Tuesday, January 24, 2017

The day I told Muhammed I was pregnant

College graduation photo, 1961
After we married in September 1960 we lived in Indianapolis where Bob worked at Ayrshire Collieries as a draftsman and I worked at General Mold and Engineering as a secretary. Neither of us had finished college. And once married, the daughters in our family were the responsibility of their husbands, according to my father.  Forgotten today is that there was a 10 month recession in 1960-1961 and although it hadn't been that difficult to find a job in July, by December when I quit due to sexual harassment, things were looking bleak. So I decided to go back to the University of Illinois, leaving my husband in Indianapolis where he lived not with his parents, but the parents of his best friend, Tom Moir. I found a room to rent with Maude Peters in Urbana, Illinois. Bob drove to Urbana every week-end, and would leave about 3 a.m. on Monday morning to get to work.

I never really had morning sickness when I was pregnant, but within a few weeks of beginning the spring semester I knew something wasn't quite right. I was signed up for a heavy course load, with student teaching scheduled for--gasp, high school Spanish--at Urbana High School, within walking distance of Miss Peter's home.

I had walked out of the main reading room in the university library where I studied (I think I had a ride to campus with Sandy who lived above me in Miss Peters' home) to look for a pay phone to call my mother.  I  ran into Muhammed Mustafa, an Egyptian civil engineering graduate student I'd dated the previous spring.  He was a nice man, lots of fun and he tried to teach me Arabic (or so he said).  One day a girl friend pulled me aside and told me to be careful--Muhammed had bought a new suit.  So? I asked.  Well, when an Egyptian student does that he plans to get married.  I was shocked.  I enjoyed dating many foreign students--Israeli, Russian, Chinese--and was strictly a secular Christian, but marriage to a Muslim was not my intention--just "cultural exchange." So I didn't date him anymore.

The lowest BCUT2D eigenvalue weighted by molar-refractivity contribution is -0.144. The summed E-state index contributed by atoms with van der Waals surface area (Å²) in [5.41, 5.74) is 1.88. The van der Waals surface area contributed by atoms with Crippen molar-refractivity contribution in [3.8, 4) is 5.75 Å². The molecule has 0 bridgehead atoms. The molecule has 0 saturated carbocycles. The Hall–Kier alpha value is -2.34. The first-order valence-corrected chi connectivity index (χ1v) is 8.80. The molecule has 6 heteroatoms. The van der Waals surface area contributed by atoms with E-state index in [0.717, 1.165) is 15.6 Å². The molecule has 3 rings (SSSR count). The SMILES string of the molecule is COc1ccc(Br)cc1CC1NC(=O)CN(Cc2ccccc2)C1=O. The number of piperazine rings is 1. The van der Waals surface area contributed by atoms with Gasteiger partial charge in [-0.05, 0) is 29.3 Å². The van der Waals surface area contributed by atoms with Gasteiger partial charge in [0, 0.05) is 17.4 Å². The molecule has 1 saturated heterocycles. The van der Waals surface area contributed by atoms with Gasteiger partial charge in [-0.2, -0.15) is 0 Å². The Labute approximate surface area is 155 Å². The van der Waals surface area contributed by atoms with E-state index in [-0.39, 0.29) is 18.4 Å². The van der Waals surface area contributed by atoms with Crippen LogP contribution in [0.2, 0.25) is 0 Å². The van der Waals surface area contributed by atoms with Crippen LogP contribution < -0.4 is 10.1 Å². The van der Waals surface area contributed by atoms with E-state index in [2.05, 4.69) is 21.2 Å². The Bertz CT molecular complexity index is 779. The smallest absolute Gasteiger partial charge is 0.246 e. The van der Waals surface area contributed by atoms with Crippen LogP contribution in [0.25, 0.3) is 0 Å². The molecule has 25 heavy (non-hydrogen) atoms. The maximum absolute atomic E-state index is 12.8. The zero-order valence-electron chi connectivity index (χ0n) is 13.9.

Anyway, although details are fuzzy after 56 years, he noticed the sad look on my face, and I told him I thought I was pregnant and we didn't have any money and neither of us had finished school. His face lit up like a Christmas tree.  That's so wonderful, he exclaimed.  What a blessing! I don't remember, but he may have even hugged me. Suddenly, finding just one person who was happy I was pregnant (and it certainly wasn't me) and that new life would be an exciting adventure, changed my whole outlook. I called Mom, who was always her practical, sensible self assuring we would get through this. She told me my sisters were also pregnant and it looked like the babies were all due the same week in the fall.

I've been watching a lot of programs this week (from bed since I've been ill) on EWTN about abortion, women's marches, pro-choice arguments, etc.  And I realize how just a small amount of positive feedback can change a woman's idea about life within her.  It's not that I'd even considered abortion--not sure I even knew what that was in 1961--but I was being flooded with hormones, thoughts of not finishing school and bills piling up. Lucky for me, I ran into a Muslim friend instead of a feminist or pro-choicer (we also didn't have that term then, but they were lurking).

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